He founded The Sampson Group, a consulting firm, in 2005. In 2006, he created the Winner’s Circle Community, an online community dedicated to providing a forum for open and informed communication. That same year, he also founded the Winner’s Circle Foundation, an organization to help young athletes achieve success. In addition, his Sampson Family Foundation includes the Sampson Basketball Academy.
Based on the motto, “It takes teamwork to make a dream work,” these organizations are devoted to motivational speaking, business development, and the support and mentoring of youth in education, career and social impact development.
Sampson has credited his small-town upbringing in Harrisonburg, as well as the love and support of his parents and high school basketball coach, for his success today.
Claudrena Harold, May 21
Harold, the Edward Stettinius Professor of History, currently chairs the Corcoran Department of History. She specializes in African American history, Black cultural politics and labor history, and earned her Ph.D. from University of Notre Dame. Among her courses, she has taught about the history of Black students on Grounds and about the evolution of African American music. She has received the Gordon F. Rainey, Jr. Award for Vigilance to the Student Experience and All-University Teaching Award.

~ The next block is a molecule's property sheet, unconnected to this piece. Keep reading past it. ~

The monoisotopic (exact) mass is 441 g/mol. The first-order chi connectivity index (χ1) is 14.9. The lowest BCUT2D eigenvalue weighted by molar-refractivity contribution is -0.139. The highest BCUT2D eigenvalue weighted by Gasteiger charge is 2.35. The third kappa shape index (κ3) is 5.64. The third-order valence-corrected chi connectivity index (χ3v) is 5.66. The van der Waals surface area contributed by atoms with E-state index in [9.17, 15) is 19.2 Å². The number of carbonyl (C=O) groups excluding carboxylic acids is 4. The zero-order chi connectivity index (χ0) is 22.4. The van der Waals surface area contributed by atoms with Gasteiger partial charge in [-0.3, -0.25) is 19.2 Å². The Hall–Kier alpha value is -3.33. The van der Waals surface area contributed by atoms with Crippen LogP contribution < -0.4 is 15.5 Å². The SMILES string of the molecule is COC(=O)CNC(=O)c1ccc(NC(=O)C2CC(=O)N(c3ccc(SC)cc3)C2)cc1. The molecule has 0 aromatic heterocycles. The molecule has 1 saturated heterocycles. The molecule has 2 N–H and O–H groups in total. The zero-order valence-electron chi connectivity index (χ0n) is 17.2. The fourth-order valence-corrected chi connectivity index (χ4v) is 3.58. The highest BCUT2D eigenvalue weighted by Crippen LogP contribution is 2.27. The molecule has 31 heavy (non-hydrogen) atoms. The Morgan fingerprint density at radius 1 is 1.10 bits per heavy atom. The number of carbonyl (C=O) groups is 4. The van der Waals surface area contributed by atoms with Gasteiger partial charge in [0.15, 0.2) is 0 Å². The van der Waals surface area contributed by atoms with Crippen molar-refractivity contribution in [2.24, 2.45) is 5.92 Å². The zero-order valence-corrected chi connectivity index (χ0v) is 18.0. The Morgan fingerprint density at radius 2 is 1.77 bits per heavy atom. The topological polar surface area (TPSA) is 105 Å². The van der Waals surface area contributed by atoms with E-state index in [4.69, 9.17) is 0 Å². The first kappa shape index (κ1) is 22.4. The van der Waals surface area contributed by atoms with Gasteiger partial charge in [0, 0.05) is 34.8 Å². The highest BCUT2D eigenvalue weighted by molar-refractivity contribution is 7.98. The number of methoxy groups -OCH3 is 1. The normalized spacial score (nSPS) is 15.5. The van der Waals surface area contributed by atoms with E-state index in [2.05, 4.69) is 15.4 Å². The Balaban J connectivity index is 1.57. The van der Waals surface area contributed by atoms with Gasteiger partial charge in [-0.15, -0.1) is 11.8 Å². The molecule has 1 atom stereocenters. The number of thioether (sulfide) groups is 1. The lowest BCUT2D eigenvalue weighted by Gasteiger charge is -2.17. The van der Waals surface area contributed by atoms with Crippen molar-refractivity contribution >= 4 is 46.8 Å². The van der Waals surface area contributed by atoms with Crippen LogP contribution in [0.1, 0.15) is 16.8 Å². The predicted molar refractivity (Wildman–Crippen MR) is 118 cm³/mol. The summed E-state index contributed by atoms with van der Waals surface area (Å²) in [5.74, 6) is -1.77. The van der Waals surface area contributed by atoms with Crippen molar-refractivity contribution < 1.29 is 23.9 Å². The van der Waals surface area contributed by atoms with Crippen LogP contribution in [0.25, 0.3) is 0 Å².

Her books include “When Sunday Comes: Gospel Music in the Soul and Hip-Hop Eras,” published in 2020; “New Negro Politics in the Jim Crow South,” published in 2016; and her first book, “The Rise and Fall of the Garvey Movement in the Urban South, 1918-1942,” published in 2007. She has co-edited two volumes, “The Punitive Turn: New Approaches to Race and Incarceration,” published in 2013, and a book of essays, “Charlottesville 2017: The Legacy of Race and Inequity,” which was published with Louis Nelson, UVA’s vice provost for academic outreach, in 2018.
Harold and Kevin Everson, a UVA art professor and an experimental filmmaker, have worked on an ongoing collaborative film series, “Black Fire,” for about a decade that focuses on different aspects of Black experience on Grounds.
As a part of this process, she and Everson have written, produced and co-directed 10 short films. These films have screened at the National Gallery of Art, the Whitney Museum, and several international film festivals. The 2021 film “Pride” screened at the Glasgow Short Film Festival in March. “Black Bus Stop” was commemorated on Grounds with a plaque at the site. They finished shooting “Gospel Hill,” the 10th installment, in March.